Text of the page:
G.C. Das, J.
1. This is a plaintiffs petition against the judgment of Small Cause Court Judge of Berhampur dismissing his suit (S. C, C. Suit No. 239 of 1956).
2. The plaintiff commenced the suit for recovery of Rs. 220/- from the defendant-railway (South Eastern Railway) as compensation for damages to a consignment of Atta booked under R/R 5987/32, invoice No. 1 dated 27-9-55 from Bhilsa Railway Station 011 Central Railway to Berhampur Railway Station on the South Eastern Railway. The plaintiff's whole case was that they being the consignees took delivery of the aforesaid consignment on 13-10-1955 and found that some of the contents were damaged.
The Station Master, Berhampur granted a certificate (Ex. 1) on 19-10-1955 to the effect that the contents to the extent of 14 maunds and 10 seers were damaged. Thereafter the plaintiff put in claim under Section 77 of the Indian Railways Act (Act IV of 1890) (hereinafter referred to as the Act) and received a reply from the Railway administration under the date 13-2-1956 that the matter was receiving their attention. Since the claim was not settled, the plaintiff served a notice on the defendant-railway under Section 80 of the Code of Civil Procedure and filed the present suit on 6-11-1956.
3. The defence was that Bhilsa where the consignment was booked is not on the defendant's railway, and accordingly the plaintiff is put to the strict proof that the alleged damage was caused to the consignment while passing through the defendant's railway. They further averred that the claim was excessive and that the plaintiff was not entitled to interest as claimed in the suit. Their contention was that there was no negligence or carelessness on the part of the defendant-railway administration. Various other objections were also taken, such as, the suit was bad for non-joinder of parties; that the suit was not maintainable as no notice under Section 80 of the Code of Civil Procedure was served on the defendant; and that the suit was barred by limitation.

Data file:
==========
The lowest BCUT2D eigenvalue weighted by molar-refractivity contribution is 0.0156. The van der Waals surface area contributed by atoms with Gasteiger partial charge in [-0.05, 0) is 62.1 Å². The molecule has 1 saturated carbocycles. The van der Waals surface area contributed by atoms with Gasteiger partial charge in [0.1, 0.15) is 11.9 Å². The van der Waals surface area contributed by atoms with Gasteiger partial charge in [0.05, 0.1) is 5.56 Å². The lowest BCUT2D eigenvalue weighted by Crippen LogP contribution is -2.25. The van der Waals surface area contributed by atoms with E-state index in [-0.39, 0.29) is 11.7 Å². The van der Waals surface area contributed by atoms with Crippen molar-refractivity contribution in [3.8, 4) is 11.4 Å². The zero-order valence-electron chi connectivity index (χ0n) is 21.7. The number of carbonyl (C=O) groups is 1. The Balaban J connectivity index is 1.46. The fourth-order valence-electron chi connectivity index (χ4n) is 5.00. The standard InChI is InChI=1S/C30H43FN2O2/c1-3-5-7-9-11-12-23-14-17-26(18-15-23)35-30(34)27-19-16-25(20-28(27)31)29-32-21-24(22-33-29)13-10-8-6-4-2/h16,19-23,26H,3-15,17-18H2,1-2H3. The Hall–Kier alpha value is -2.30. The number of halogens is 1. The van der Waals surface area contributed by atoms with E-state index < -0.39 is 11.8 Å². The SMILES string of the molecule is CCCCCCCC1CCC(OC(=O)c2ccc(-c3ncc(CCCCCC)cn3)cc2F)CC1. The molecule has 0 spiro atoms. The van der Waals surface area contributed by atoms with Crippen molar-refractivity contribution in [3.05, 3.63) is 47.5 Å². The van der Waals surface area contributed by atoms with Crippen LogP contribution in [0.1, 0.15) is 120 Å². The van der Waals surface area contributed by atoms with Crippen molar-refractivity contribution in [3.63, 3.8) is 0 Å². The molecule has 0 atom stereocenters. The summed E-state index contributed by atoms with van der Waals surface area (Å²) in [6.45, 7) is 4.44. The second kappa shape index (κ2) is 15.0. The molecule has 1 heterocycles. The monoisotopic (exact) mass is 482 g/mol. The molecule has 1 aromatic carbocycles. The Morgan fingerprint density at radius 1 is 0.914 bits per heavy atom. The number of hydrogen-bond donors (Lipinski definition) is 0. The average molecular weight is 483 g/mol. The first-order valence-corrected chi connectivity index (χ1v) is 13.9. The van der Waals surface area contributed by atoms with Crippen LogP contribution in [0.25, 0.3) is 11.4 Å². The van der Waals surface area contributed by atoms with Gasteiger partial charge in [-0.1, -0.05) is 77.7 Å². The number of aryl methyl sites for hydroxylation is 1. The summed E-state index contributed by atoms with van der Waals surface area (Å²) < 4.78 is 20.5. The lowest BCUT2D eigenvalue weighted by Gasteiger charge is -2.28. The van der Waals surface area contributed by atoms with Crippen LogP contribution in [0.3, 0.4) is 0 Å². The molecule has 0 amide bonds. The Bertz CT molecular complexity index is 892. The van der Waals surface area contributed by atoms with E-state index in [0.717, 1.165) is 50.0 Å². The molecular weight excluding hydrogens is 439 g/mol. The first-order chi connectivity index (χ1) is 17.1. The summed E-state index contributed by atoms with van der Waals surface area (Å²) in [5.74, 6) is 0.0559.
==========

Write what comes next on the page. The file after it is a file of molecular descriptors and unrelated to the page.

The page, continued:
4. The trial court found that the plaintiff had successfully proved that the consignment was a full wagon load containing 240 bags of Atta which was booked from Brilsa to Berhampur and that the plaintiff took delivery of the same on 13-10-1955. It was also proved that out of the consignment only 95 bags of Atta were partly damaged due to rain water trickling into the wagon and the Station Master of Berhampur assessed the damage in respect of 45 bags at 10 seers for each bag of 2 maunds and in respect of 40 bags at 5 seers for each bag.
Thus, as per the assessment certificate (Ex. 1) 16 maunds and 10 seers of Atta were found damaged during transit. It was further proved that in order to settle up the claim the plaintiff gave notice under Section 77 of the Act on 19-1-1956 (Exs. 2 and 2-b) receipt of which was acknowledged by the dcfeudant railway administration by their letter dated 6-2-1956 (Ex. 2-a). Finally the suit notice under Section 80 of the Code of Civil Procedure was given by the plaintiff on 24-7-1956 (Exs. 3 and 3-a). This notice was received by the defendant on 26-7-1956 (Ex. 3-a) and the suit was filed on 6-11-1956.
Thus all the preliminaries for the suit have been duly complied with, within the prescribed time and the suit hud been filed within the period of limitation. It was proved that the price of Atta for each bag of 2 maunds was Rs. 25-0-3 as per the Bijuc (Ex, 4). Hence the value of damage sustained to the consignment had been proved to be Rs. 202-10-0. The trial Court, however, negatived the claim for interest since there was no stipulation to that effect.
The main contention on behalf of the defendant-railway was that the onus was upon the plaintiff to prove that the damage was caused while the consignment was on its lines due to the negligence of its employees. The trial Court, however, found that the plaintiff has failed to discharge the onus that lay heavy on him to establish that the damage was caused to the consignment while the goods were on the lines of the defendant-railway, & accordingly, he dismissed the suit. It is against this order that the present civil revision was filed.